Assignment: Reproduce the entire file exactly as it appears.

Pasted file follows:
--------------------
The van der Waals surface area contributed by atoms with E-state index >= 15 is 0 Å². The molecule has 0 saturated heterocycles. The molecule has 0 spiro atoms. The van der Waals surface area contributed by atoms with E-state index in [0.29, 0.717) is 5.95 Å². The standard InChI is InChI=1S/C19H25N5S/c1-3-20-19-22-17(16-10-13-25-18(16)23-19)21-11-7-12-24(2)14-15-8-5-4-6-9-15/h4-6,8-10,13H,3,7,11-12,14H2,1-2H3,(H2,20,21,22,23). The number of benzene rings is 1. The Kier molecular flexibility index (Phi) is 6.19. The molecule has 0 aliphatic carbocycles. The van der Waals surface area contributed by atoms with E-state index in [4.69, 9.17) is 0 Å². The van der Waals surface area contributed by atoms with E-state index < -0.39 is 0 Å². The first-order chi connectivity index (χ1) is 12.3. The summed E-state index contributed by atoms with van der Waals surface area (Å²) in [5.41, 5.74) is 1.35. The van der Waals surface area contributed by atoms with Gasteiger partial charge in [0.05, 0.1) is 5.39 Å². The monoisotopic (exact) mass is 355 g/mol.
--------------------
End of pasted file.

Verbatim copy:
The van der Waals surface area contributed by atoms with E-state index >= 15 is 0 Å². The molecule has 0 saturated heterocycles. The molecule has 0 spiro atoms. The van der Waals surface area contributed by atoms with E-state index in [0.29, 0.717) is 5.95 Å². The standard InChI is InChI=1S/C19H25N5S/c1-3-20-19-22-17(16-10-13-25-18(16)23-19)21-11-7-12-24(2)14-15-8-5-4-6-9-15/h4-6,8-10,13H,3,7,11-12,14H2,1-2H3,(H2,20,21,22,23). The number of benzene rings is 1. The Kier molecular flexibility index (Phi) is 6.19. The molecule has 0 aliphatic carbocycles. The van der Waals surface area contributed by atoms with E-state index in [4.69, 9.17) is 0 Å². The van der Waals surface area contributed by atoms with E-state index < -0.39 is 0 Å². The first-order chi connectivity index (χ1) is 12.3. The summed E-state index contributed by atoms with van der Waals surface area (Å²) in [5.41, 5.74) is 1.35. The van der Waals surface area contributed by atoms with Gasteiger partial charge in [0.05, 0.1) is 5.39 Å². The monoisotopic (exact) mass is 355 g/mol.